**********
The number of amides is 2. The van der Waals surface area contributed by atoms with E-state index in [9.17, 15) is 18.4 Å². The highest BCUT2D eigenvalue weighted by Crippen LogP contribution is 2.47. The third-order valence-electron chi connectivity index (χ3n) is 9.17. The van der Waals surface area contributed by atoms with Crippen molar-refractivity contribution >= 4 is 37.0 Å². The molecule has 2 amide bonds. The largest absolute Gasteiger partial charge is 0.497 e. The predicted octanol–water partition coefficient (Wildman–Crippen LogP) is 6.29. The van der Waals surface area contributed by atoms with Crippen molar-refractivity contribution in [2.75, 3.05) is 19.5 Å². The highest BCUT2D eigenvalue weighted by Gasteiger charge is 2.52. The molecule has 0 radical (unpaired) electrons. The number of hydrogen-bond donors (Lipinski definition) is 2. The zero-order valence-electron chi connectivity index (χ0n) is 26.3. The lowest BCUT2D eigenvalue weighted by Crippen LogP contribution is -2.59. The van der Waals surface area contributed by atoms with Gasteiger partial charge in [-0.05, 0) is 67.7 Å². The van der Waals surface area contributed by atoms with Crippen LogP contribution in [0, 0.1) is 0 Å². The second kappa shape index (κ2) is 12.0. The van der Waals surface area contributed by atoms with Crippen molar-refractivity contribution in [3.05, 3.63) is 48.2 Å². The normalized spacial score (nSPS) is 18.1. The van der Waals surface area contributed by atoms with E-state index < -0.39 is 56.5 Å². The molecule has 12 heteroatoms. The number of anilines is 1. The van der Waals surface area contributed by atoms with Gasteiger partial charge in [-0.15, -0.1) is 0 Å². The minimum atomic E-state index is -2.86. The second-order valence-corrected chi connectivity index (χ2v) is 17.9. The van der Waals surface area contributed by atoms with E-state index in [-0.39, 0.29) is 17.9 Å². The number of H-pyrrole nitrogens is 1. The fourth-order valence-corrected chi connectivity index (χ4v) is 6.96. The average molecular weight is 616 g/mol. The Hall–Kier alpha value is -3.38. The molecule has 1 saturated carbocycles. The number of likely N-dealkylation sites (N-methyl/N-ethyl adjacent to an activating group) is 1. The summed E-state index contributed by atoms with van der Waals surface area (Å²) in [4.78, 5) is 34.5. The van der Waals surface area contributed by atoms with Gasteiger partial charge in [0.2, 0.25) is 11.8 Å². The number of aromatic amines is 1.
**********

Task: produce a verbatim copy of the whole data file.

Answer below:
The number of amides is 2. The van der Waals surface area contributed by atoms with E-state index in [9.17, 15) is 18.4 Å². The highest BCUT2D eigenvalue weighted by Crippen LogP contribution is 2.47. The third-order valence-electron chi connectivity index (χ3n) is 9.17. The van der Waals surface area contributed by atoms with Crippen molar-refractivity contribution >= 4 is 37.0 Å². The molecule has 2 amide bonds. The largest absolute Gasteiger partial charge is 0.497 e. The predicted octanol–water partition coefficient (Wildman–Crippen LogP) is 6.29. The van der Waals surface area contributed by atoms with Crippen molar-refractivity contribution in [2.75, 3.05) is 19.5 Å². The highest BCUT2D eigenvalue weighted by Gasteiger charge is 2.52. The molecule has 0 radical (unpaired) electrons. The number of hydrogen-bond donors (Lipinski definition) is 2. The zero-order valence-electron chi connectivity index (χ0n) is 26.3. The lowest BCUT2D eigenvalue weighted by Crippen LogP contribution is -2.59. The van der Waals surface area contributed by atoms with Gasteiger partial charge in [-0.05, 0) is 67.7 Å². The van der Waals surface area contributed by atoms with Crippen LogP contribution in [0, 0.1) is 0 Å². The second kappa shape index (κ2) is 12.0. The van der Waals surface area contributed by atoms with Crippen molar-refractivity contribution in [3.05, 3.63) is 48.2 Å². The normalized spacial score (nSPS) is 18.1. The van der Waals surface area contributed by atoms with E-state index < -0.39 is 56.5 Å². The molecule has 12 heteroatoms. The number of anilines is 1. The van der Waals surface area contributed by atoms with Gasteiger partial charge in [-0.15, -0.1) is 0 Å². The minimum atomic E-state index is -2.86. The second-order valence-corrected chi connectivity index (χ2v) is 17.9. The van der Waals surface area contributed by atoms with E-state index in [-0.39, 0.29) is 17.9 Å². The number of H-pyrrole nitrogens is 1. The fourth-order valence-corrected chi connectivity index (χ4v) is 6.96. The average molecular weight is 616 g/mol. The Hall–Kier alpha value is -3.38. The molecule has 1 saturated carbocycles. The number of likely N-dealkylation sites (N-methyl/N-ethyl adjacent to an activating group) is 1. The summed E-state index contributed by atoms with van der Waals surface area (Å²) in [4.78, 5) is 34.5. The van der Waals surface area contributed by atoms with Gasteiger partial charge in [0.2, 0.25) is 11.8 Å². The number of aromatic amines is 1.